The room designated for the staff, called the "electronic reading room," was a spartan office with tables and computers set against the walls and a large conference table in the middle.
Early in the investigation, thousands of files were loaded into the database, and the committee staff members pored over the material.
According to a recent court filing in a Freedom of Information Act lawsuit, the C.I.A. created a "network share drive" segregated from the main agency network, a provision intended to allow the committee to work in private.
By the end of 2012, after more than three years of work, the committee staff had finished its report and submitted it to the C.I.A. for an official response, setting off months of closed-door sparring between the two sides.
John O. Brennan took over as director of the C.I.A. in early 2013. Unlike Mr. Panetta and his successor, David H. Petraeus, Mr. Brennan was a veteran of the agency who was serving in its top ranks when the interrogation program began.
He had become close to Mr. Obama during the president's first term, when he served as the top White House counterterrorism official, and came to his new job pledging greater transparency about C.I.A. operations.
During his confirmation hearing, Mr. Brennan said that he had read the executive summary of the intelligence committee report, which had led him to question what he had previously thought about the interrogation program.
"I don't know what the facts are or the truth is," he said. "So, I really need to look at that carefully and see what the C.I.A.'s response is."
Within months, Mr. Brennan delivered the C.I.A.'s response to the committee, a 122-page document that vigorously disputed facts and conclusions contained in the Senate report.
It is unclear how or when committee investigators obtained parts of the Panetta review. One official said that they had penetrated a firewall inside the C.I.A. computer system that had been set up to separate the committee's work area from other agency digital files, but exactly what happened will not be known until the Justice Department completes its inquiry.
Several officials said that the C.I.A. never intended to give the internal memos to the Senate, partly under the justification that they were draft documents intended for the C.I.A. director and therefore protected under executive privilege authorities.
Another justification was that the Panetta Review began in 2009, three years after the agreed upon 2006 end date for the document transfer.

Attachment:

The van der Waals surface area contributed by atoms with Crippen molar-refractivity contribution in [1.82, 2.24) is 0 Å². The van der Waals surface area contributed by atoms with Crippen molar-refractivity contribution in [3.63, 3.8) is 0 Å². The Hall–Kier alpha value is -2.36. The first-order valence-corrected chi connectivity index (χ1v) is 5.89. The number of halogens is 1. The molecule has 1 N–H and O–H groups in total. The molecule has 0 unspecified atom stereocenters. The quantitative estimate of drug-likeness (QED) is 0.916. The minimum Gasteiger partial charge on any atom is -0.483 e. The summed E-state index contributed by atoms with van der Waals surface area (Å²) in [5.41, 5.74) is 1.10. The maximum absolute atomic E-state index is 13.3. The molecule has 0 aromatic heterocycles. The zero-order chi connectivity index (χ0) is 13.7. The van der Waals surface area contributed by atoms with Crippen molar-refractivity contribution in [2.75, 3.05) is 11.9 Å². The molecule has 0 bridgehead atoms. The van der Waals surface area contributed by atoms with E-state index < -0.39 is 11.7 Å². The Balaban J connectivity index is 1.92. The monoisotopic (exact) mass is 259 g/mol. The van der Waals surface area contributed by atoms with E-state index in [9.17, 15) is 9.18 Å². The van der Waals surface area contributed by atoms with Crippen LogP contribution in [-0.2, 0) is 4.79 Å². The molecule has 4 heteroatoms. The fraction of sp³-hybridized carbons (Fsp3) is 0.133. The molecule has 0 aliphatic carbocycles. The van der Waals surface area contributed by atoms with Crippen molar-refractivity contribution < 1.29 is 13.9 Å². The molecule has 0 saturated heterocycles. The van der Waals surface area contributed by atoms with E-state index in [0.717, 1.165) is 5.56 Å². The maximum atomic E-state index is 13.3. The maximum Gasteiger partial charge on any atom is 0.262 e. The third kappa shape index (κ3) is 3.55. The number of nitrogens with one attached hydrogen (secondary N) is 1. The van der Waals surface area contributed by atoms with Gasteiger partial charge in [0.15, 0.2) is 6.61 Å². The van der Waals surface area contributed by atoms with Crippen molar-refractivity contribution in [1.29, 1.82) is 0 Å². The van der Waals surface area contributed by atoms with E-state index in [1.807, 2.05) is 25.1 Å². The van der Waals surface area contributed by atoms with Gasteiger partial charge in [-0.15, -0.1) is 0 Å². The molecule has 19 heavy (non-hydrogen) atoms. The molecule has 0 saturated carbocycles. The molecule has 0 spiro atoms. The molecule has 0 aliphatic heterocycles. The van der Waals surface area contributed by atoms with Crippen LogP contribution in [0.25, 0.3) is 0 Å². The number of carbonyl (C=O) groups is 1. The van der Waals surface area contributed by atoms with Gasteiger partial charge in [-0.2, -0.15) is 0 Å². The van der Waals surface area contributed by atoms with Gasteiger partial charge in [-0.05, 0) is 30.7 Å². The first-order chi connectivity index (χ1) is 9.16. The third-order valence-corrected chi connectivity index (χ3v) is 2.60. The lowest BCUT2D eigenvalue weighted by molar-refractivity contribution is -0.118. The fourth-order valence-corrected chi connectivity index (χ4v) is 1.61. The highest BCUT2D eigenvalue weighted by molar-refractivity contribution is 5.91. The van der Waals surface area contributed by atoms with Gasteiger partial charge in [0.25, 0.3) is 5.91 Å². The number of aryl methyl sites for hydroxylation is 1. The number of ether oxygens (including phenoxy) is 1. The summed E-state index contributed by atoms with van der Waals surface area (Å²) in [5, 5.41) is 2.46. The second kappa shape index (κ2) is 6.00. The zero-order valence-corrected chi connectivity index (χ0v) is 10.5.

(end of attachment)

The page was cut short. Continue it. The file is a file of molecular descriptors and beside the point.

But by late last year, Democrats on the committee increased pressure on the C.I.A. to formally hand over the internal review. Senator Feinstein wrote a letter to Mr. Brennan, and Senator Mark Udall of Colorado disclosed the existence of the review during an open hearing on Dec. 17.
Mr. Udall said it was his understanding that the internal review "is consistent with the intelligence committee's report" and "conflicts with the official C.I.A. response to the committee's report." He said the existence of the report "raises fundamental questions about why a review the C.I.A. conducted internally years ago -- and never provided to the committee -- is so different from the C.I.A.'s formal response to the committee study."
By then, C.I.A. officials had come to suspect that committee investigators working at the Virginia facility had seen at least a version of the internal review. Senior officials at the agency ordered a search of several years' worth of digital audit logs that the C.I.A. uses to monitor its computer systems.
In January, the C.I.A. presented the results of its search to the intelligence committee in a tense meeting that ignited the most recent confrontation. The day after the meeting, Senator Feinstein wrote a letter to Mr. Brennan demanding answers for why the C.I.A. carried out the search, which she suggested had violated the constitutional separation of powers and undermined the committee's oversight role.
It was largely these concerns that led the C.I.A.'s inspector general, David B. Buckley, to begin an inquiry into whether the computer search was improper. Mr. Buckley has since referred the case to the Justice Department.
But the C.I.A.'s Office of General Counsel has started another inquiry, into whether committee staffers gained unauthorized access to parts of the agency's computer network they were forbidden to enter, and transferred files to the other side of the firewall. The Justice Department is also reviewing that case.
Five years after the intelligence committee began its investigation, neither its report nor the Panetta review has been declassified.
[Source: By Mark Mazzetti, The New York Times, Washington, 07Mar14]